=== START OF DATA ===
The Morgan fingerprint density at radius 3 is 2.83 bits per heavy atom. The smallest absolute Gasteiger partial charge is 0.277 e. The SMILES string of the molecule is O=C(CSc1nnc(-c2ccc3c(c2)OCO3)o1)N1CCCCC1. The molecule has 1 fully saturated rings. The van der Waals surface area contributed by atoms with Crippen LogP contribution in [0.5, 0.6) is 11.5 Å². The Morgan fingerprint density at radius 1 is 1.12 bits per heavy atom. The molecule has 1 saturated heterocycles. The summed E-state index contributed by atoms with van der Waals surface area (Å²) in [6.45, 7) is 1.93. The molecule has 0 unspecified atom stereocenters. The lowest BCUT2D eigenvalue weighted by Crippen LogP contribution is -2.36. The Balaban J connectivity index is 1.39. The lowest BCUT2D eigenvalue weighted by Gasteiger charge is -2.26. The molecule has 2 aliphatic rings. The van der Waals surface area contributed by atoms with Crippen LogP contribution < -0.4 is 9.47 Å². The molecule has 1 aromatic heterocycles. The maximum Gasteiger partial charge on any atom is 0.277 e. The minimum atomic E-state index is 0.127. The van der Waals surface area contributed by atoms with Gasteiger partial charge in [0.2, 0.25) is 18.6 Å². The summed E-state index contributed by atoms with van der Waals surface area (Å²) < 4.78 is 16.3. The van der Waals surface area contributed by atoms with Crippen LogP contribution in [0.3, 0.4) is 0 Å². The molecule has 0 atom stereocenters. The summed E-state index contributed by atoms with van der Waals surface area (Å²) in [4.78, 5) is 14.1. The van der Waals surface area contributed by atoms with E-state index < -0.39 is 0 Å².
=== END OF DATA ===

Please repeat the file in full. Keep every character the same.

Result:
The Morgan fingerprint density at radius 3 is 2.83 bits per heavy atom. The smallest absolute Gasteiger partial charge is 0.277 e. The SMILES string of the molecule is O=C(CSc1nnc(-c2ccc3c(c2)OCO3)o1)N1CCCCC1. The molecule has 1 fully saturated rings. The van der Waals surface area contributed by atoms with Crippen LogP contribution in [0.5, 0.6) is 11.5 Å². The Morgan fingerprint density at radius 1 is 1.12 bits per heavy atom. The molecule has 1 saturated heterocycles. The summed E-state index contributed by atoms with van der Waals surface area (Å²) in [6.45, 7) is 1.93. The molecule has 0 unspecified atom stereocenters. The lowest BCUT2D eigenvalue weighted by Crippen LogP contribution is -2.36. The Balaban J connectivity index is 1.39. The lowest BCUT2D eigenvalue weighted by Gasteiger charge is -2.26. The molecule has 2 aliphatic rings. The van der Waals surface area contributed by atoms with Crippen LogP contribution < -0.4 is 9.47 Å². The molecule has 1 aromatic heterocycles. The maximum Gasteiger partial charge on any atom is 0.277 e. The minimum atomic E-state index is 0.127. The van der Waals surface area contributed by atoms with Gasteiger partial charge in [0.2, 0.25) is 18.6 Å². The summed E-state index contributed by atoms with van der Waals surface area (Å²) < 4.78 is 16.3. The van der Waals surface area contributed by atoms with Crippen LogP contribution in [0.3, 0.4) is 0 Å². The molecule has 0 atom stereocenters. The summed E-state index contributed by atoms with van der Waals surface area (Å²) in [4.78, 5) is 14.1. The van der Waals surface area contributed by atoms with E-state index < -0.39 is 0 Å².